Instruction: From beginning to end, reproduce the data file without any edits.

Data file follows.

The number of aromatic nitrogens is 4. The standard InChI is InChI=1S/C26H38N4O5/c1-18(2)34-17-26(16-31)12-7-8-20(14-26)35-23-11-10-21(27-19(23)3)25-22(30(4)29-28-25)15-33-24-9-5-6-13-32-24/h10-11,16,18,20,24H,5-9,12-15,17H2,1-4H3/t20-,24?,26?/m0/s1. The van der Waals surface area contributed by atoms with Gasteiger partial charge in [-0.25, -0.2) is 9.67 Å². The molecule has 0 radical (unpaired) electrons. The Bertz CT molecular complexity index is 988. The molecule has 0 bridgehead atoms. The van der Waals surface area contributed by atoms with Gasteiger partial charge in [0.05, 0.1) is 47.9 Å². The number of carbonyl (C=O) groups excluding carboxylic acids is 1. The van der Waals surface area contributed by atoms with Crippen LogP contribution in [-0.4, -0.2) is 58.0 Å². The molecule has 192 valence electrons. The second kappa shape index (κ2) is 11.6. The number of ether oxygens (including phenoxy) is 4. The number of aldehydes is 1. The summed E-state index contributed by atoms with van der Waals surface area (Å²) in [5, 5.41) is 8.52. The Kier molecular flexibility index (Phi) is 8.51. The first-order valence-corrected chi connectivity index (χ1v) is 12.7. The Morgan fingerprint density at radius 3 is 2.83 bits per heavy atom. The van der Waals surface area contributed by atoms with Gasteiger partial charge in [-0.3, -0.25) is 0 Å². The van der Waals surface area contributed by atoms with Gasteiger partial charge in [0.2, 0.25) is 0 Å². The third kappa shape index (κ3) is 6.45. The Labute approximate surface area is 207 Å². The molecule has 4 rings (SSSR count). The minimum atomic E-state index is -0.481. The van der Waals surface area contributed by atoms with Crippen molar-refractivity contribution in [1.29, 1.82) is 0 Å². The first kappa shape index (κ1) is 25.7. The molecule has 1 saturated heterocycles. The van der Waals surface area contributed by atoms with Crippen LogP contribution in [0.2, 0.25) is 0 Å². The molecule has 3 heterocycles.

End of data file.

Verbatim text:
The number of aromatic nitrogens is 4. The standard InChI is InChI=1S/C26H38N4O5/c1-18(2)34-17-26(16-31)12-7-8-20(14-26)35-23-11-10-21(27-19(23)3)25-22(30(4)29-28-25)15-33-24-9-5-6-13-32-24/h10-11,16,18,20,24H,5-9,12-15,17H2,1-4H3/t20-,24?,26?/m0/s1. The van der Waals surface area contributed by atoms with Gasteiger partial charge in [-0.25, -0.2) is 9.67 Å². The molecule has 0 radical (unpaired) electrons. The Bertz CT molecular complexity index is 988. The molecule has 0 bridgehead atoms. The van der Waals surface area contributed by atoms with Gasteiger partial charge in [0.05, 0.1) is 47.9 Å². The number of carbonyl (C=O) groups excluding carboxylic acids is 1. The van der Waals surface area contributed by atoms with Crippen LogP contribution in [-0.4, -0.2) is 58.0 Å². The molecule has 192 valence electrons. The second kappa shape index (κ2) is 11.6. The number of ether oxygens (including phenoxy) is 4. The number of aldehydes is 1. The summed E-state index contributed by atoms with van der Waals surface area (Å²) in [5, 5.41) is 8.52. The Kier molecular flexibility index (Phi) is 8.51. The first-order valence-corrected chi connectivity index (χ1v) is 12.7. The Morgan fingerprint density at radius 3 is 2.83 bits per heavy atom. The van der Waals surface area contributed by atoms with Gasteiger partial charge in [-0.3, -0.25) is 0 Å². The van der Waals surface area contributed by atoms with Gasteiger partial charge in [0.2, 0.25) is 0 Å². The third kappa shape index (κ3) is 6.45. The Labute approximate surface area is 207 Å². The molecule has 4 rings (SSSR count). The minimum atomic E-state index is -0.481. The van der Waals surface area contributed by atoms with Crippen molar-refractivity contribution in [1.29, 1.82) is 0 Å². The first kappa shape index (κ1) is 25.7. The molecule has 1 saturated heterocycles. The van der Waals surface area contributed by atoms with Crippen LogP contribution in [0.2, 0.25) is 0 Å². The molecule has 3 heterocycles.